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The Bristol Flyer Has A New Menu And It Is Very Tasty



Bristol Flyer Review

We’d only been in Bristol for 24 hours. Bubble wrap was everywhere, we were surrounded by a bedlam of cardboard boxes and our bed was a slightly dodgy blow-up mattress. It was all just feeling a little bizarre.

Having moved around quite a bit over the last six years for work, we did what we know best in these situations – we ate. We left the new house madness, started exploring the city and feasted like we were going into hibernation. I’ve got to know every new place I’ve lived or travelled through hanging out at local cafes, pubs, restaurants, bars and street markets. You can people watch, sample the local brew and maybe even make some new friends. What’s not to like?

Supper on Gloucester Road

Our first day of exploring Bristol ended at The Flyer, or The Bristol Flyer as it’s traditionally known. It’s a friendly pub on the eclectic Gloucester Road that serves all the well-known pub favourites you’d expect and offers an almost encyclopaedic range of world beers, wines and spirits. It had me at ‘over 16 types of cider’.

The cosy, buzzy atmosphere and comforting menu were just what the doctor ordered for us city newbies.

flyer menu

The outside of the building evokes an art deco vibe with its angular wall face, but it’s all undercut by the flowers dangling down from the first floor windows and back lit butterfly above the door way. As you head inside, the paradox continues. The king-fisher blue-meets-emerald green walls give the air of an old fashioned gentlemen’s cigar lounge… before you spot the copper butterflies that adorn the walls and comfy booths and sofas beyond the bar. It’s clearly a popular haunt, but not frenetic and the mix of bare brick walls, quirky copper décor and homely lighting really work.

inside the bristol flyer

There’s also an area at the back for bigger groups. It was empty at the time, but would be ideal for large group of family and friends who need more space to chill.

Up first…

flyer salad

Large (obv) glasses of merlot arrived as we perused the menu. We opted for the fried squid in sweet chilli glaze and roasted beets with feta and lovage pesto. The squid was fantastic, and fresh. There’s nothing worse than biting into a squid ring that resembles a fried elastic band. It was tender, came with a lotta fresh lime and was well-seasoned. The beetroot salad was equally zingy, sharp and creamy. The perfect way to open the show. Other tempting options included a handmade scotch egg and three cheese macaroni baked in horseradish, with a herb crust.

The main event

fish and chips

Next up was an all-time pub favourite – British ale battered cod with triple cooked chips and mushy peas. The chips were nothing special if you’re a fan of the ‘triple cooked’ trend, but the fish was delicious. The batter was light and crispy, and the fish perfectly flaky.

The lemon and garlic roasted chicken with rich gravy took me right back to cosy dinners in my family’s dining room during the winter months. It was one of those meals that just makes you feel happy, and the rosemary fries went down a treat.

Other main course options included herb crusted monkfish with sautéed heritage potatoes and stem broccoli in a butter sauce, as well as asparagus and sun blushed tomato risotto with Pecorino and pumpkin seeds.

flyer menu

Died and gone to chocolate heaven

chocolate pudding

Now they say, ‘save the best til last’.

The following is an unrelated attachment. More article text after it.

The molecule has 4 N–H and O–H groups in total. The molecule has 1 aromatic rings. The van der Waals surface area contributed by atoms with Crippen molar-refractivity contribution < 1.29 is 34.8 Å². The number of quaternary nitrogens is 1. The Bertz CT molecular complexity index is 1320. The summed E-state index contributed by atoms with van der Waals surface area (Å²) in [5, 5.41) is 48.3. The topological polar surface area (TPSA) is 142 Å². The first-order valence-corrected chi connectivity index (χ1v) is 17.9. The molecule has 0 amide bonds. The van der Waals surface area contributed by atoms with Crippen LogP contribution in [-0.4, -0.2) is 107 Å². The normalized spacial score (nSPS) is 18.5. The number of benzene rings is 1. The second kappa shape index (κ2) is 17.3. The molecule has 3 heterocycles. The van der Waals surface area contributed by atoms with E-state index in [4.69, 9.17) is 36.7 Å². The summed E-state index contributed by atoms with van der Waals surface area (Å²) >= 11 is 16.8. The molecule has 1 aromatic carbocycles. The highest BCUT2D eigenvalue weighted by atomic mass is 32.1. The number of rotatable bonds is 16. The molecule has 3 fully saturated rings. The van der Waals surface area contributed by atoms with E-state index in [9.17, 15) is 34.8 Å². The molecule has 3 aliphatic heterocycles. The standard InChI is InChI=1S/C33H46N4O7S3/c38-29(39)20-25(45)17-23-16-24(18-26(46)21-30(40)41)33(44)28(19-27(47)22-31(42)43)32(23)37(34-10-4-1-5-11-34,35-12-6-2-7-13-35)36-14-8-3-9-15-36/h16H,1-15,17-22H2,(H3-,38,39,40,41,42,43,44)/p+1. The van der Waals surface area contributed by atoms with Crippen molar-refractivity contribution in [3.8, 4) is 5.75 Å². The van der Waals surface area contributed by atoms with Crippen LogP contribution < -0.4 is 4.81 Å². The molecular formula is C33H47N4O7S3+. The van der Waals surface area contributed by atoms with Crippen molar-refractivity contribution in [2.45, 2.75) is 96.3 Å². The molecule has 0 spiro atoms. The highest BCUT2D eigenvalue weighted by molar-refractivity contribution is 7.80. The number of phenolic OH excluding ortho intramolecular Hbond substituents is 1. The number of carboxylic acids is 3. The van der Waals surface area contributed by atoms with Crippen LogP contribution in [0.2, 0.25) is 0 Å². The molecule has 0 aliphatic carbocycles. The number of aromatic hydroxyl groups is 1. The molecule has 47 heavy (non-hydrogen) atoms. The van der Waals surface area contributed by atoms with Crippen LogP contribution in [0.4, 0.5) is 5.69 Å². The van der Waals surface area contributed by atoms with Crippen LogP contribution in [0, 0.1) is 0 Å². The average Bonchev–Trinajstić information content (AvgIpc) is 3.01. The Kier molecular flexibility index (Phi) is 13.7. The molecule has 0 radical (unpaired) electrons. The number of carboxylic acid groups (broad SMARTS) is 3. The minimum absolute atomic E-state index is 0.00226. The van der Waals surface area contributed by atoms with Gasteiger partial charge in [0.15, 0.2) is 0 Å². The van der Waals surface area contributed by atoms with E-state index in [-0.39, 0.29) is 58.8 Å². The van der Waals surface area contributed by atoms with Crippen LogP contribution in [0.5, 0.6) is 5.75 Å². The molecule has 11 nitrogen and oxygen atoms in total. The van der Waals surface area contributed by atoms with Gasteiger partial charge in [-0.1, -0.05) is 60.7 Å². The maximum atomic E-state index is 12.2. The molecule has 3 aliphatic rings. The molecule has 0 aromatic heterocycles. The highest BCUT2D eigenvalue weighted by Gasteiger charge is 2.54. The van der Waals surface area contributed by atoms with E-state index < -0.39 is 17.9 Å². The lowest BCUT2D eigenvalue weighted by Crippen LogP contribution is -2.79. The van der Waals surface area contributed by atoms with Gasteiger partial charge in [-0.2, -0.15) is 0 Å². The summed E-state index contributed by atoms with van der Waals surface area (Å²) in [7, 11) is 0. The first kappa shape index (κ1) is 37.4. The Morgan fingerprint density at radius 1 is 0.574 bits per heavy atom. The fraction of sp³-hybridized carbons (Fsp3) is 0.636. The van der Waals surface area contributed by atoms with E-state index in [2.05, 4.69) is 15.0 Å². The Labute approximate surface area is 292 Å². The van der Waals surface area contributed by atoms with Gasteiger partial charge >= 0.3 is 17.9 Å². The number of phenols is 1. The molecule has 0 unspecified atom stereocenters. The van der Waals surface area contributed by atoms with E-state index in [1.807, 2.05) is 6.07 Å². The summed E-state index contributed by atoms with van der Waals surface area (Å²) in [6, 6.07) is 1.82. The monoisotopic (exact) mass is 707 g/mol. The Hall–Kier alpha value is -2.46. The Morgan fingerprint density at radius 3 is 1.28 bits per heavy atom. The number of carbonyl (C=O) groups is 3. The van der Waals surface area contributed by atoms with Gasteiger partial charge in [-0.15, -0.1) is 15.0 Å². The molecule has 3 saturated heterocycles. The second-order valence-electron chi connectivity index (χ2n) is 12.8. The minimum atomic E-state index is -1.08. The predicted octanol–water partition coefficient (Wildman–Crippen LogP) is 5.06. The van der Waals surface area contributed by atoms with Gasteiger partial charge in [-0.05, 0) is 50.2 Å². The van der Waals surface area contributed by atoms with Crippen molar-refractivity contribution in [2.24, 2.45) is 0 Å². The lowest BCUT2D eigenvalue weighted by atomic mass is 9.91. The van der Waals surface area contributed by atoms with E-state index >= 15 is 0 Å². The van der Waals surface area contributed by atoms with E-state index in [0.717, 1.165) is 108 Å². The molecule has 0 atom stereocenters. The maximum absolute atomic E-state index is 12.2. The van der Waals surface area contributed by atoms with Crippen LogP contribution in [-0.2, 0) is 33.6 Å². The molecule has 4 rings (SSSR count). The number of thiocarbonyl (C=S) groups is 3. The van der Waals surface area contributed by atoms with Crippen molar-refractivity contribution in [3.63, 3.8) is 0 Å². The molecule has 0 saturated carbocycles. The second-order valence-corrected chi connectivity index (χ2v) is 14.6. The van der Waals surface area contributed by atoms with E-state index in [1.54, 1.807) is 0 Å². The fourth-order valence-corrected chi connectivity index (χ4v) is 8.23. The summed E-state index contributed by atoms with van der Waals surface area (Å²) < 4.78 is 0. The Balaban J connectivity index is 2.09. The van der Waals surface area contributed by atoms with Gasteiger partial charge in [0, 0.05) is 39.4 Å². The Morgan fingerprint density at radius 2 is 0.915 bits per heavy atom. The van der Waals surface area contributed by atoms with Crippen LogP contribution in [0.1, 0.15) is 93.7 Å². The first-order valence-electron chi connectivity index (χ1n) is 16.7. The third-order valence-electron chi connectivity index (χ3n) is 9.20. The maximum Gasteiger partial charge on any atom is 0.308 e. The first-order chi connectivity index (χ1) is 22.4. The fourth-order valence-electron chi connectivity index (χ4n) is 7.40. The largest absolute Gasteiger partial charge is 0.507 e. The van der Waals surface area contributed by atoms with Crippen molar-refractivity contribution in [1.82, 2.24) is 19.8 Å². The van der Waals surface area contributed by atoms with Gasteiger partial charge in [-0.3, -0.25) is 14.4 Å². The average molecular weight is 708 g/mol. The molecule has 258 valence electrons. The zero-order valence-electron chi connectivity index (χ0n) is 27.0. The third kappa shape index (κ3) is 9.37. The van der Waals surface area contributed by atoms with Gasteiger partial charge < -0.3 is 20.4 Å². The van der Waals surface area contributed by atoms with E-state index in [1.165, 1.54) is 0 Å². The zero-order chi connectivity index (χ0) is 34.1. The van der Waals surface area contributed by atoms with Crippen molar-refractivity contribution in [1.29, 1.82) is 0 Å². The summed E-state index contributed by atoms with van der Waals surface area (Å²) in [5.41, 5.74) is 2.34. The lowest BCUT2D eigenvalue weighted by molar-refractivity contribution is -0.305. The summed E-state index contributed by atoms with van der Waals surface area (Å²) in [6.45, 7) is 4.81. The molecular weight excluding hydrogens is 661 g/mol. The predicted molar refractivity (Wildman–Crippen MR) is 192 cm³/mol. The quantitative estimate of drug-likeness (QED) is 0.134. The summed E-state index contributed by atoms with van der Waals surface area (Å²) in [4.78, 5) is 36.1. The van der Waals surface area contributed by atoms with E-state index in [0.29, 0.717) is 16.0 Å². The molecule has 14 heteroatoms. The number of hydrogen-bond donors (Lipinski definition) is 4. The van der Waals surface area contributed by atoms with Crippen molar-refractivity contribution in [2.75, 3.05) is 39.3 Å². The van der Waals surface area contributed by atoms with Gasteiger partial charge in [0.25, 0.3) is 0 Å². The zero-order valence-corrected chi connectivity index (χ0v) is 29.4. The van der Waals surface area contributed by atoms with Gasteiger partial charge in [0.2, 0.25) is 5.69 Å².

The Flyer listened, and they did good. Realllll good.

The warm chocolate brownie with hazelnut ice cream was one of the best puds I’ve ever had. Anyone who knows me well and the extent of my sweet tooth, would appreciate this must be saying something.

Rich, gooey and with the darkest-of-the-dark chocolate, the brownie isn’t for the cocoa faint hearted. For chocolate lovers out there, you’re blessed with a generous slab of dessert heaven that will literally send you into a sugar coma. The sizeable scoop of ice cream on top is the perfect partner.  Just try it, you’ll get it.

The Tuscan style polenta, orange and almond cake was light and syrupy but didn’t match the brownie. It was a tough competition. Sticky toffee pudding and lemon tart were also up for grabs, but our tummies were sadly reaching the end of their tether.

The Flyer’s new menu has only been around a few weeks and it evokes a real sense of ‘Britishness’. There’s a comforting, cosy feel about the place and the staff go the extra mile. It successfully balances beloved classics with the needs of many modern pub diners who are looking to eat their favourites with a twist.

beer garden

There’s a heated beer garden, free Bloody Marys with brunch every Saturday and Sunday, board games, free wifi, Sunday roasts, cheap pints on a Monday, disabled access and quiz nights. It’s also dog friendly, so you can bring your four-legged friends in for a glass of vino.

I know I’ll be back.

Until next time,


For more information visit

Or call The Flyer at: 0117 944 1658




New Year Menu Twist at Woky Ko



wokyo ko

Woky Ko launch new menu

Nestled in Wapping Wharf on Bristol’s buzzing harbourside, Woky Ko: CARGO swung open its doors in late-October, 2016 – capturing attention with a bold menu of delicate flavours. Talented chef-owner Larkin Cen has recently added to the family with Park St’s Woky Ko: Kauto, and the two combined offer some of the finest Asian cuisine you’ll find anywhere in the South West.

Woky Ko: Kauto

Woky Ko: Kauto has perhaps become the flagship venue, offering a little more space and a stronger restaurant feel than its waterside cousin. Sleek lines, muted tones and a contemporary feel combine to create a warm and welcoming space, with a row of high stools offering hungry diners that intimate ‘kitchen table’ experience.

There’s a strong crossover of influence and flavour between the Cargo and Kauto menus – with dishes like noodles, sharing sides and baos featuring in both. But with a larger kitchen, Kauto offers a fuller range.

Photo credit: Larkin Ken

Ramen recommendations (Ramenations? No…)

On my most recent visit I broke with previous form and tried the Woky Ko ramen; a large bowl of steaming noodles swimming in an umami (look it up) broth based on the saltier shio recipe. Larkin has spent hours perfecting the balances of salt, soy and spices across his dishes, and, with delicate jamon bone and rich roasted garlic, Woky Ko ramen is simply stunning.

But yes, I do have form here. On my first Kauto visit I fell a bit in love with the KFC ramen. This show-stopping blend of Korean spices leaves you slurping from the bottom of the bowl – perhaps not very fitting for a stylish restaurant setting, but it’s all too easy to get carried away…